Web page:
Saturday, December 30, 2006

Introduction to the Controversy - Part 3.

Contributed by Howard Taylor.

Part 1 is here.
Part 2 is here.


The Argument from Design – Bertrand Russell and David Hume.

Bertrand Russell greatly respected the argument from design especially as expounded by Leibniz. (He regarded Leibniz, in whom he specialised, as "one of the supreme intellects of all time") BR writes: "This argument contends that, on a survey of the known world, we find things which cannot plausibly be explained as the product of blind natural forces, but are much more reasonably to be regarded as evidences of a beneficent purpose."
He regards this familiar argument as having no "formal logical defect". He rightly points out that it does not prove the infinite or good God of normal religious belief but nevertheless says, that if true, (and BR does not give any argument against it) it demonstrates that God is "vastly wiser and more powerful than we are".
(See his chapter on Leibniz in his History Of Western Philosophy.)

It is important to appreciate that, religious sceptic though he was, (but not one who ever characterised himself as an atheist), Hume shows no sympathy to the approach we calling “methodological materialism”. That is, in Hume there is no trace of the idea that teleological concepts such as “intelligence” and “design” are inappropriate on methodological grounds in the context of biological explanation. As was usually the case with thinkers prior to Darwin, the basic question for Hume was how much soundly based knowledge can the Argument from Design yield. In Hume’s view, in turns out, the answer to this most general of questions is “not as much as previous philosophers have hitherto imagined”, but this conclusion does not depend in any way on the notion that the concept of “design” itself is in some sense inadmissibility at the outset of an investigation into the features and origin of organic nature.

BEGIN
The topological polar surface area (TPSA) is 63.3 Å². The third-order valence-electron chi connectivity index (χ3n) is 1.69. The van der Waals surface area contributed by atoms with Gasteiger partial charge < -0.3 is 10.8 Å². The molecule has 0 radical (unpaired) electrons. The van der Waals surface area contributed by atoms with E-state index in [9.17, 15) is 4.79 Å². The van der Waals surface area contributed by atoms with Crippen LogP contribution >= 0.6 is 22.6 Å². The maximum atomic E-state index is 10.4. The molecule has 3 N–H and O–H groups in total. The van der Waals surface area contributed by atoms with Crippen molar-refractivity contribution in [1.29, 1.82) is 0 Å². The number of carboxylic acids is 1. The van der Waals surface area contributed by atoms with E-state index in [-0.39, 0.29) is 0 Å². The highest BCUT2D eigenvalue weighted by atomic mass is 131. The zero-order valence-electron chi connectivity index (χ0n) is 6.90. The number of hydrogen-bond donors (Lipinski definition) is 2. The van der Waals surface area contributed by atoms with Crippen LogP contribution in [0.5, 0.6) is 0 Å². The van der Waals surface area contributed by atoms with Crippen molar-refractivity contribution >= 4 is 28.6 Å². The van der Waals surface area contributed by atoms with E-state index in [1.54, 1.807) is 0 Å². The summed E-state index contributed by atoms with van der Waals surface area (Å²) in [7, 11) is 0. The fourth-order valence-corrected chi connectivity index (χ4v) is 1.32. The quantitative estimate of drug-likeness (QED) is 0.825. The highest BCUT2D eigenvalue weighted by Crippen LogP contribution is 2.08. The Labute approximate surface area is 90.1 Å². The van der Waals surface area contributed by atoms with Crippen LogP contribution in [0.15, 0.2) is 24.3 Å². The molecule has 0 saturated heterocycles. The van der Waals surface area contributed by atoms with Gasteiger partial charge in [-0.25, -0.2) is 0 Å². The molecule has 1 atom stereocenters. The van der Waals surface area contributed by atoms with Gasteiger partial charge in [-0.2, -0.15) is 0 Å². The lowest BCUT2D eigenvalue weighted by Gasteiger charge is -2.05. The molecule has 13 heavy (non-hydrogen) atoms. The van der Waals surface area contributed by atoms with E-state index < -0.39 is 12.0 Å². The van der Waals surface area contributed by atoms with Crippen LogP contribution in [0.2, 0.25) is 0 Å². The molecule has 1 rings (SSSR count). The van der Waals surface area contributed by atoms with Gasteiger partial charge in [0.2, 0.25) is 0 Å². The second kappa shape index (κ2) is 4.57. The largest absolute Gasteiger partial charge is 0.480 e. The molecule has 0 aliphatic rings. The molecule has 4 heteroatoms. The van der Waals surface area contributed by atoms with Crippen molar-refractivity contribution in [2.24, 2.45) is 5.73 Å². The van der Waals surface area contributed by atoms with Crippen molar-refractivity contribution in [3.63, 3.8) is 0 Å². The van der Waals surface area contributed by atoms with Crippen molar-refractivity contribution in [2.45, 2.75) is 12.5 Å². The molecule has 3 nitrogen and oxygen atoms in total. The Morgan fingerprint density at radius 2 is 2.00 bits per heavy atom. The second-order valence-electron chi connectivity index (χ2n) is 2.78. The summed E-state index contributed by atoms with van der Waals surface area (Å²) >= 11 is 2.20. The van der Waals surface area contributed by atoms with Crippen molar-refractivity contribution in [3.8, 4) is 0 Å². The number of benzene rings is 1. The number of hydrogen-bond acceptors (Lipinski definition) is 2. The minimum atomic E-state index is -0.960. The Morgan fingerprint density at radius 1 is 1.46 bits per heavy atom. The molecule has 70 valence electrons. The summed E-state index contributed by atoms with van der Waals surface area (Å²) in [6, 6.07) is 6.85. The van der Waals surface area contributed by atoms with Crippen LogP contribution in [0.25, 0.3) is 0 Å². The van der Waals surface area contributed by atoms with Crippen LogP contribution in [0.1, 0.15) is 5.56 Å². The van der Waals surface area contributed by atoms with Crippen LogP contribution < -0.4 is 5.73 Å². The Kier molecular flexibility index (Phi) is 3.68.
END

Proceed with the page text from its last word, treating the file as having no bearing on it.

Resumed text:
What is Hume’s most general verdict on natural theological reasoning? The third sentence of his earlier work The Natural History of Religion of 1751 will surprise those who, without properly studying him, hail Hume as a committed metaphysical atheist. Hume in fact writes as follows:

“The whole frame of nature bespeaks an intelligent author; and no
rational enquirer can, after serious reflection, suspend his belief a
moment with regard to the primary principles of genuine Theism
and Religion.”

ID – A threat to science?
Some allege that it is. But what do they mean? They are usually unconsciously using a definition of science which says it is that subject which only looks for physical causes for physical effects.